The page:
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Ballot irregularities, conspiracies dog FL Democratic chair election

Uncounted votes. A spoiled ballot. A Democrat who signed a proxy vote-form with an X. Conspiracy theories.

Elections just aren't easy in Florida, especially when it comes to Democrats -- even when they vote for their own during the Florida Democratic Party Chair race. At the very least, it's a cautionary tale about how losers cry foul after elections and how voters themselves can be to blame for election problems.

Initially on Saturday, Allison Tant was elected chair Saturday over Alan Clendenin by a vote of 587 to 448.

Turns out, that first tally missed a block of 59 votes cast by Bret Berlin, a Miami-Dade state committeeman.

"They said my ballot was stuck to another person's ballot and it didn't get counted," said Berlin, who voted for Clendenin. "I didn't eat anything in the voting room. My fingers didn't have anything sticky on them."

On a second pass, Berlin's vote was counted. Final tally: 587-507.

A Tant voter, Palm Beach County's John Ramos, didn't have his ballot counted at all. He signed on the wrong line.

"I have cataracts. I don't see so well," Ramos said. "What matters is the outcome."

Some saw conspiracy. Ramos initially pledged his votes to Clendenin. Then he was pressured by party insiders to vote for Tant, the favored of Sen. Bill Nelson and Democratic National Committee chair and Congresswoman Debbie Wasserman Schultz. His ballot was worth 41 votes (the votes are apportioned to give more weight to voters from Democrat-heavy counties).

Consider the irony: The Democratic Party, which had the count-every-vote rallying cry in the disputed 2000 elections, doesn't count a ballot from one of its own in an internal chair race. Rules are rules. And the opponents would have complained. So much for the intent of the voter. Next time Democrats cry disenfranchisement, remember that sometimes it's with justification and sometimes it's not and sometimes they do it to themselves or each other.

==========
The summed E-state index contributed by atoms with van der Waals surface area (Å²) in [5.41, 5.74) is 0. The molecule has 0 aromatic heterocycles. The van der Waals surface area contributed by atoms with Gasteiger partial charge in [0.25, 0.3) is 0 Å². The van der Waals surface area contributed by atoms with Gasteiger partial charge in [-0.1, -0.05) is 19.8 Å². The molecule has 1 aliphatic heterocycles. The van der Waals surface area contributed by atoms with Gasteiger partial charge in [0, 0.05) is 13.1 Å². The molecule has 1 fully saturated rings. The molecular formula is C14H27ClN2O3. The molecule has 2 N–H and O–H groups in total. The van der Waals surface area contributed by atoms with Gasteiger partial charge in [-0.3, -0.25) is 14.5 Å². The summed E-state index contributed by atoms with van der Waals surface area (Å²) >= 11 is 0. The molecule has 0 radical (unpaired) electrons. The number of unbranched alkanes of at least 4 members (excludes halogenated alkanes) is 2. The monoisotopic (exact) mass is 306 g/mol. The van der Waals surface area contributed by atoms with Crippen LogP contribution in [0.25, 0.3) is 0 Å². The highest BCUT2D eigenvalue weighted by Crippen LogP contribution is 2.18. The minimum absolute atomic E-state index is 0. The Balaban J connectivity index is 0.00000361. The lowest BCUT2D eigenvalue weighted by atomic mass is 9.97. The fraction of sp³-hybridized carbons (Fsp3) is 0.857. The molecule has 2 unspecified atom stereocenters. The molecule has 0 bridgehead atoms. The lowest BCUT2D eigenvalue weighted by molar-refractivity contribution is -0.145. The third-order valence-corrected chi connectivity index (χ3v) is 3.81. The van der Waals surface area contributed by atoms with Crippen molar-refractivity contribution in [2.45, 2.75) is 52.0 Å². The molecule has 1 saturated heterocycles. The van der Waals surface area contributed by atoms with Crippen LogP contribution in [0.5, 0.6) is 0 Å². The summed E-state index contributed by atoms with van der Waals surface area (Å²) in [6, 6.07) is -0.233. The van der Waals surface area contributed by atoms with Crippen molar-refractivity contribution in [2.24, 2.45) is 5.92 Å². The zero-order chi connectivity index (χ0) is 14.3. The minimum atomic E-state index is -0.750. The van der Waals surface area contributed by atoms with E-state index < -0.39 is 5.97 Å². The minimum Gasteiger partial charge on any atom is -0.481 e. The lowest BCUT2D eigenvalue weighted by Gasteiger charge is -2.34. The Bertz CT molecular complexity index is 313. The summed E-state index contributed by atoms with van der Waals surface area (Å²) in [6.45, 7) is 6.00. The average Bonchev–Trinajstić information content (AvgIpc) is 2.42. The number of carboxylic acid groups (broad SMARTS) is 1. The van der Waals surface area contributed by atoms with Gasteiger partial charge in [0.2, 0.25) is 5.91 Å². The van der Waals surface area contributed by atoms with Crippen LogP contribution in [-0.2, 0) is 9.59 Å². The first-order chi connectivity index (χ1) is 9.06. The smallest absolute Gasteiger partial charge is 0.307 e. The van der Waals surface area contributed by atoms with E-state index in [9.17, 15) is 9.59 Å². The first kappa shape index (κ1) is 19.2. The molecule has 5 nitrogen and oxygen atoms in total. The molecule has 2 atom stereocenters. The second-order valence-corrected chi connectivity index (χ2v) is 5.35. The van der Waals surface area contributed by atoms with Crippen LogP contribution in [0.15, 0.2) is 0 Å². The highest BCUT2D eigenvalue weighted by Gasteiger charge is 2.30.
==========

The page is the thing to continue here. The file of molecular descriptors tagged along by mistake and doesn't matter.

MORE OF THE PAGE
Speaking of 2000, Palm Beach was ground zero for irregularities with its infamous butterfly ballot. What's in the water there? Ramos laughed but didn't answer. Incidentally, Miami-Dade had its share of elections shenanigans in 2000, including the Brooks Brothers riot.

But it's not just South Florida.

Controversy surrounded Duval County's Gayle Kendall and her 25 votes for Tant. Recovering from a bad car accident, she couldn't make it Saturday to Lake Mary. She gave her proxy vote to another. But she didn't sign it with her name. She marked it with an X.

FDP spokeswoman Brannon Jordan said the ballot marking was legal, and was witnessed by three others, including a notary. Also, Jordan said, Kendall wasn't in a coma as some Clendenin supporters theorized.

That conspiracy aside, Clendenin supporters secretly grumbled that there were irregularities with ballots from Sarasota and Leon counties. The Leon matter was taken up Saturday morning and ultimately concerned whether former state committeewoman Alma Gonzalez could vote as committeewoman. A Clendenin supporter, she still called herself state committeewoman and claims she lost her election in December because 13 ineligible people cast ballots in Leon to put Tabitha Frazier in her old spot.

In the end, Frazier prevailed and voted as Leon state committeewoman. The Sarasota matter was never taken up.

Right after the election, Clendenin graciously hailed Tant as the winner. Some of his supporters, though, seem a little more sore.

Regardless, it's just another sign that even a Democratic Party chair election can get screwed up in Florida.